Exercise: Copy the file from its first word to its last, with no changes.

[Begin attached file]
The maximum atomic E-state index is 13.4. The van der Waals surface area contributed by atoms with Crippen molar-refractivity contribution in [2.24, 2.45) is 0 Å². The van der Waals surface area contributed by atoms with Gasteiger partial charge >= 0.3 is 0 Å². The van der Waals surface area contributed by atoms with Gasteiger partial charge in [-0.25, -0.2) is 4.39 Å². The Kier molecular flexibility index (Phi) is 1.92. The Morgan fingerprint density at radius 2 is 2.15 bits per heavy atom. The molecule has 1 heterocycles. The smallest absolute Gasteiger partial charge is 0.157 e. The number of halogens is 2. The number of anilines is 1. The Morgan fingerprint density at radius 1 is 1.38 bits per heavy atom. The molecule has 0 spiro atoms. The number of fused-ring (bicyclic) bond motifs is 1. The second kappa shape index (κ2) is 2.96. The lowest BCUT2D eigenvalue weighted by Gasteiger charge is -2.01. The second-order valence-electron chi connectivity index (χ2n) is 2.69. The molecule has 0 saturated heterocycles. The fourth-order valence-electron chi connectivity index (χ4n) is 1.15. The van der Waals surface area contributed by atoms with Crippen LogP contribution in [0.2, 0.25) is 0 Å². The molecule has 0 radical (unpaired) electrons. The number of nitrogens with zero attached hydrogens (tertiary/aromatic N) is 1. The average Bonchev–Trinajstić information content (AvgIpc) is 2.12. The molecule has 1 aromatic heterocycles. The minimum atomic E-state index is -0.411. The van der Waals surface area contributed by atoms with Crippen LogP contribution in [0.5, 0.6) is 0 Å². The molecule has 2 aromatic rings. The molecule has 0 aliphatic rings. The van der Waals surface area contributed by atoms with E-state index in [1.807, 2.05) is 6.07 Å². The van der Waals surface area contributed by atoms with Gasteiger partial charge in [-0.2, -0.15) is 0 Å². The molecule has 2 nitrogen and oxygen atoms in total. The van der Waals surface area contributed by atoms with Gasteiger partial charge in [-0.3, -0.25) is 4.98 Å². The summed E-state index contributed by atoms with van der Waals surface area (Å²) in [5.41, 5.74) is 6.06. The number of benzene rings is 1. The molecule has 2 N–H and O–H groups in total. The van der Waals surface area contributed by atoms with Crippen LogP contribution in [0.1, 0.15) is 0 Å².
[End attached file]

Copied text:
The maximum atomic E-state index is 13.4. The van der Waals surface area contributed by atoms with Crippen molar-refractivity contribution in [2.24, 2.45) is 0 Å². The van der Waals surface area contributed by atoms with Gasteiger partial charge >= 0.3 is 0 Å². The van der Waals surface area contributed by atoms with Gasteiger partial charge in [-0.25, -0.2) is 4.39 Å². The Kier molecular flexibility index (Phi) is 1.92. The Morgan fingerprint density at radius 2 is 2.15 bits per heavy atom. The molecule has 1 heterocycles. The smallest absolute Gasteiger partial charge is 0.157 e. The number of halogens is 2. The number of anilines is 1. The Morgan fingerprint density at radius 1 is 1.38 bits per heavy atom. The molecule has 0 spiro atoms. The number of fused-ring (bicyclic) bond motifs is 1. The second kappa shape index (κ2) is 2.96. The lowest BCUT2D eigenvalue weighted by Gasteiger charge is -2.01. The second-order valence-electron chi connectivity index (χ2n) is 2.69. The molecule has 0 saturated heterocycles. The fourth-order valence-electron chi connectivity index (χ4n) is 1.15. The van der Waals surface area contributed by atoms with Crippen LogP contribution in [0.2, 0.25) is 0 Å². The molecule has 0 radical (unpaired) electrons. The number of nitrogens with zero attached hydrogens (tertiary/aromatic N) is 1. The average Bonchev–Trinajstić information content (AvgIpc) is 2.12. The molecule has 1 aromatic heterocycles. The minimum atomic E-state index is -0.411. The van der Waals surface area contributed by atoms with Crippen LogP contribution in [0.5, 0.6) is 0 Å². The molecule has 2 aromatic rings. The molecule has 0 aliphatic rings. The van der Waals surface area contributed by atoms with E-state index in [1.807, 2.05) is 6.07 Å². The van der Waals surface area contributed by atoms with Gasteiger partial charge in [-0.2, -0.15) is 0 Å². The molecule has 2 nitrogen and oxygen atoms in total. The van der Waals surface area contributed by atoms with Gasteiger partial charge in [-0.3, -0.25) is 4.98 Å². The summed E-state index contributed by atoms with van der Waals surface area (Å²) in [5.41, 5.74) is 6.06. The number of benzene rings is 1. The molecule has 2 N–H and O–H groups in total. The van der Waals surface area contributed by atoms with Crippen LogP contribution in [0.1, 0.15) is 0 Å².